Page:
Synaptic conductance measurements in vivo
The conductance values we have measured here in vivo are in agreement with the values we have previously measured in vitro (Shu et al., 2003a) and are in agreement with other studies (J. S. Anderson et al., 2000; Wehr and Zador, 2003). Contrary to recent reports asserting that inhibitory conductances are twofold to threefold larger than excitatory conductances during spontaneous activity in vivo (Rudolph et al., 2005), we find that our excitatory and inhibitory conductance estimates, derived from isolated synaptic currents recorded across a large voltage range, exhibit, on average, nearly equal proportionality.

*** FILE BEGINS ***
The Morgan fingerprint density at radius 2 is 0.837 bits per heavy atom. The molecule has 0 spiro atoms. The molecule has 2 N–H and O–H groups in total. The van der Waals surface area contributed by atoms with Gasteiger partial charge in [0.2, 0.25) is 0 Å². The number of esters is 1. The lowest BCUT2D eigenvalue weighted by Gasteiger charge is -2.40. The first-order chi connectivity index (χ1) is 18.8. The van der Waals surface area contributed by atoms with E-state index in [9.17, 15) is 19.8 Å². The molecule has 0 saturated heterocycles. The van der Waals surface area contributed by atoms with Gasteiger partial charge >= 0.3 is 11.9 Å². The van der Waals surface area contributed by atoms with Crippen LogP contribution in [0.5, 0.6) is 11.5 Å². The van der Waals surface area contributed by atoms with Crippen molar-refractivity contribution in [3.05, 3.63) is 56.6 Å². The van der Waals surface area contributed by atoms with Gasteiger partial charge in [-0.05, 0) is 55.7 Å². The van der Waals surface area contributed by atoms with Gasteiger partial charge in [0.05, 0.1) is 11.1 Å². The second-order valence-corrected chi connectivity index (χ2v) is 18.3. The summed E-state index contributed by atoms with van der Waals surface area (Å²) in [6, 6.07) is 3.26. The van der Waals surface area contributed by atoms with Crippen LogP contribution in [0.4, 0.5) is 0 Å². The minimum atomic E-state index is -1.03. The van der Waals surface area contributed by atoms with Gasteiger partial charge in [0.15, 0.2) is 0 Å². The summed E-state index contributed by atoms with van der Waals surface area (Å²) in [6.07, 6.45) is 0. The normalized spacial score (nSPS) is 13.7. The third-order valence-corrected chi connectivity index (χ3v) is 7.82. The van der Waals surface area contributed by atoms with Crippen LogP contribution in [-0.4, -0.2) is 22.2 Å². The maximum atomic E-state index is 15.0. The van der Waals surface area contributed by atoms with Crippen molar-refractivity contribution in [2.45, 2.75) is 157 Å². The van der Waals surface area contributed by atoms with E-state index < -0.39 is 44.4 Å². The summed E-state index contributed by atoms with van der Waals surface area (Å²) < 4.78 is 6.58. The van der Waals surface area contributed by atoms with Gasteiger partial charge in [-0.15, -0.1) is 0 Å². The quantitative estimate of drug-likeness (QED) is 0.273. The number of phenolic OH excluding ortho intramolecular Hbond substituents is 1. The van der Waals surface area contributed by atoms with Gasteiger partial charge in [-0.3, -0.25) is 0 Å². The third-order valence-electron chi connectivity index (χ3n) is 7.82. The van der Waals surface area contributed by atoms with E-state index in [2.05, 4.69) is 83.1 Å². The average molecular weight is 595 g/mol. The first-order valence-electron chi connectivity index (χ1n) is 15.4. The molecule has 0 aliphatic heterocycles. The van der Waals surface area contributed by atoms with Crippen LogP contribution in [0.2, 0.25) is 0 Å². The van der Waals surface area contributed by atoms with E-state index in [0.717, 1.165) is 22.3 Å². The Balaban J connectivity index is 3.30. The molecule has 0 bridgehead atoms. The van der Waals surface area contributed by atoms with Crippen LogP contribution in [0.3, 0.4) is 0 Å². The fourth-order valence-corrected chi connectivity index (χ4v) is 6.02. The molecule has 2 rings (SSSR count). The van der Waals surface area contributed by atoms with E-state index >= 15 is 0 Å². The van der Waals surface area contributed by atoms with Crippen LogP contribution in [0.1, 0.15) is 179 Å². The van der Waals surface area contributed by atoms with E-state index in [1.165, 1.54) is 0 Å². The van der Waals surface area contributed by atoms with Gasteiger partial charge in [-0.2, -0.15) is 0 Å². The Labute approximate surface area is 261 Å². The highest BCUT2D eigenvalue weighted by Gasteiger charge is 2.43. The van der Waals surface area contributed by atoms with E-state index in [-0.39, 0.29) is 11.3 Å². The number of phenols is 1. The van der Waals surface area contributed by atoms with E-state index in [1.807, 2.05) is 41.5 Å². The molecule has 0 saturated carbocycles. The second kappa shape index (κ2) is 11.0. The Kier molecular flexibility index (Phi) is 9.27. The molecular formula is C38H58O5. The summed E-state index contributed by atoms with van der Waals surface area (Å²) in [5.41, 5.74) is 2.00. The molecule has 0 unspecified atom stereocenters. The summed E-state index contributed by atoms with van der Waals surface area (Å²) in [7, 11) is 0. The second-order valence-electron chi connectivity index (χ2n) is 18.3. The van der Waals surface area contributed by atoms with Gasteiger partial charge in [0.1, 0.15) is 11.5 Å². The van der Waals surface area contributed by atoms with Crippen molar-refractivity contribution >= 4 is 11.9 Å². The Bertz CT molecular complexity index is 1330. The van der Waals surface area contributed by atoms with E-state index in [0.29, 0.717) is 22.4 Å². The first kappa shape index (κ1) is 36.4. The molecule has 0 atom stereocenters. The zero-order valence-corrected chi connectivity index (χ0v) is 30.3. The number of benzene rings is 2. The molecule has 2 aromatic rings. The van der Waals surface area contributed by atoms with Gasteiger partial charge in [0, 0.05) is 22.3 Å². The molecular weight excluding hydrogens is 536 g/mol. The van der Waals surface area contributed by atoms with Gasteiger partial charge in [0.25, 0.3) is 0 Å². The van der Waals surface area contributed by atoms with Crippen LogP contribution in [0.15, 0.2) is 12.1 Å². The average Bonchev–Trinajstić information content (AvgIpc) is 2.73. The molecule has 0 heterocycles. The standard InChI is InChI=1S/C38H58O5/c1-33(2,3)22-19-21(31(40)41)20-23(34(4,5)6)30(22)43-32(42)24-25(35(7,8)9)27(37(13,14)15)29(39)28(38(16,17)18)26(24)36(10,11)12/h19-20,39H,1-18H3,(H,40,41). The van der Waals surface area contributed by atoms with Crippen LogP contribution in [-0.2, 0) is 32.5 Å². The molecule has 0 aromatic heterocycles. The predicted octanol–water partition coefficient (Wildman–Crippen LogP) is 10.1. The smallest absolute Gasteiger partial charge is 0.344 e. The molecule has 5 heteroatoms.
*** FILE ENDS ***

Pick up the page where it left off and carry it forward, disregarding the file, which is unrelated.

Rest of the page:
Our measurements reflect the cumulative contributions of excitation and inhibition arriving at proximal portions of the neuron, and, importantly, near the action potential initiation site (Stuart et al., 1997). Our measurements, like all somatic recordings, cannot make rigorous estimates of synaptic events in the distal dendrites. Our conductance estimates are ratios of the overall excitatory and inhibitory drive contained in the local network, and this precise mixture of currents—arriving at the soma—will determine spike initiation. It is likely that unique distributions of ligand and voltage-gated channels affect the ratio of excitatory and inhibitory conductances in more distal compartments (Migliore and Shepherd, 2002). Moreover, somatically recorded estimates of distal synaptic events may be affected by the nonlinear characteristics of pyramidal cell dendrites (Spruston et al., 1993; Schaefer et al., 2003). However, by using both QX-314 and Cs+ in our recording solution, we increase Rm and attenuate the decay of excitatory currents spreading from the proximal dendrites, which receive the majority of excitatory inputs in neocortex (Peters, 2002), allowing our measures to include more of the total excitatory synaptic current arriving in the neuron as a whole. Because inhibitory synapses dominate excitatory synapses in perisomatic regions, our measures may be biased toward inhibition. Indeed, this somatic dominance of inhibition may explain previous suggestions that inhibitory conductances are much larger than the excitatory conductances (Rudolph et al., 2005). Additionally, our measures of the variance of the membrane potential during the Up state (on segments of data with no action potentials and which contain no state transitions) (see Materials and Methods), are significantly lower than previously estimated (Rudolph et al., 2005). Correctly determining the change in membrane conductance and level of membrane variance during network activity is critical to understanding how background activity modulates neuronal responsiveness (Shu et al., 2003a,b).